Storytelling matters most with video content virality

Published on
by Brafton Editorial
​Marketers should learn from fast-moving consumer goods brands - creative storytelling increases social shares, engagement.

​Video content can help businesses achieve many things, from website conversions and social chatter to viral and worldwide recognition, but Unruly notes there is a science behind content creation. Brafton has reported on data showing that approximately 25 percent of a video’s total social shares occur within three days of publication. Brands focusing on video marketing must develop strategies to promote these content types heavily in the first 72-hour span, or else key performance metrics won’t look as bright.

While Unruly does note video content has a shelf life – after three months, a video will have had 66 percent of its total shares – businesses can create ongoing campaigns that drive new and existing site visitors back to past visual clips. According to the same Unruly study, entertainment and fast-moving consumer goods (FMCG) brands made strides in the first quarter of 2013 with video content creation. In fact, these two industries increased their social video shares by 78.2 percent over Q4 2012.

It should come as no surprise that entertaining videos drive the most engagement, but companies across other industries can learn from what these brands and FMCG businesses do to generate buzz online. Take, for example, Oreo, which recently revamped its marketing strategy to embrace online media. During the Super Bowl, Oreo aired a commercial that promoted its core offering and entertained audiences. Not to mention, the cookie brand has found its niche in social media, driving engagement through the roof with each new post.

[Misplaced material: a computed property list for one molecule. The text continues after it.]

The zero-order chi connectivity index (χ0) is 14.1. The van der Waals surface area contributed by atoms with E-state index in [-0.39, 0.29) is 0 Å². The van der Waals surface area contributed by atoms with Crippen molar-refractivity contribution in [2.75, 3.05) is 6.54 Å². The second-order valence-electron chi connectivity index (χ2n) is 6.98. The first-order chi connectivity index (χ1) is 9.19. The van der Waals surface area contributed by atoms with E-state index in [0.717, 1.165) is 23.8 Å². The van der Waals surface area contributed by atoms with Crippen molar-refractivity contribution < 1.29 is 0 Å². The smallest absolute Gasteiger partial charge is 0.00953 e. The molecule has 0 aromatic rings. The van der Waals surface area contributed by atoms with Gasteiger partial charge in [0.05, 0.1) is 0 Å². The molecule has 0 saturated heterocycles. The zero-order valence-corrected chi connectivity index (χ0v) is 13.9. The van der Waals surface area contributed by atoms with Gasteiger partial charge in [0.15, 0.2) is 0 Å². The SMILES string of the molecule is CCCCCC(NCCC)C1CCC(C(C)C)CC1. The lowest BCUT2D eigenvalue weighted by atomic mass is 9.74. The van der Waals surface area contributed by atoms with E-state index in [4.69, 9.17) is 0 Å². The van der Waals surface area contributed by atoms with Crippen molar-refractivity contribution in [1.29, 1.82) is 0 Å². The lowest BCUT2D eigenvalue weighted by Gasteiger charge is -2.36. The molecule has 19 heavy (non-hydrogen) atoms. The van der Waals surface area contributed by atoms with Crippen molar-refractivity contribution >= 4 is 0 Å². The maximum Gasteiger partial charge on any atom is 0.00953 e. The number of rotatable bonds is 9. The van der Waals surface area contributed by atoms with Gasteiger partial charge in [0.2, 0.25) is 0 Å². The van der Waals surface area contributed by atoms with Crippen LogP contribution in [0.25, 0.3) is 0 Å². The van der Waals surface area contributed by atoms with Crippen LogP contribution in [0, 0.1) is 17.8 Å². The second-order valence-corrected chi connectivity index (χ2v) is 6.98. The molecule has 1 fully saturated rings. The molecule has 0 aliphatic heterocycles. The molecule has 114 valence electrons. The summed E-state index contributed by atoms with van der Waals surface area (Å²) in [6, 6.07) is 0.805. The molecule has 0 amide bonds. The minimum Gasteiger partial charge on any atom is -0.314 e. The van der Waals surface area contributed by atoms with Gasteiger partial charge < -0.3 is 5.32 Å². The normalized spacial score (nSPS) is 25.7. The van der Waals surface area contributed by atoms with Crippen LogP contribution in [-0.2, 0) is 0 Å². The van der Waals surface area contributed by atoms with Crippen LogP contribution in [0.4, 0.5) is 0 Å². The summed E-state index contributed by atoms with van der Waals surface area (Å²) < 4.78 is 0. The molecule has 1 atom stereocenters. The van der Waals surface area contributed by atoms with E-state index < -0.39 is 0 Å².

Video marketing virality starts and ends with high-quality storytelling – how are you getting your story across?

But how can an FMCG product like a cookie sustain such dramatic online buzz? It starts and ends with high-quality storytelling. Oreo understands that in order to retain the attention of its distracted audience, it needs to produce media that gets a certain message across and causes people to turn to their friends and talk about what they just saw on TV and on YouTube.

A December 2012 NetBase study found that video sharing was the top web activity among ​adolescents​, No. 2 among Millennials and even higher among older audiences. Brands must produce videos that don’t sound drab and corporate – they’re likely to generate more returns on their investments from quality storytelling and creativity than linear and generic clips.

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  • Jimm Fox

    While I agree that good storytelling is a key element in achieving any degree of viral distribution for your video, I question the broad-brush implications that viral video is the ‘correct’ approach to any video marketing project. Viral video (when done well…) is very effective at raising awareness for a product or service. If your prospect is further along the buying cycle then other approaches to video are more appropriate. Unfortunately, articles like this never make that distinction and consequently readers are left with the assumption that every corporate video should attempt to be ‘viral’.

    • TedKarczewski

      Hi Jimm-

      Thanks for reading. This article aimed to communicate the percentage of shares a marketer can expect from new video content and when they can expect to see results. I would argue that a brand cannot do anything to create a viral video – it’s more of a natural process that results from effective storytelling. Any video approach can go viral, it’s not as clear-cut as “This video I made is a viral video,” because that doesn’t make much sense. All visual content thrives with good storytelling, as a poorly written script will push people away and ruin any social-sharing opportunities.

      I would advise readers to NEVER think a corporate video should attempt to go viral – focus on what you’re trying to say first, and if you nail the story, you’ll see the benefits online.

      Thanks!
      Ted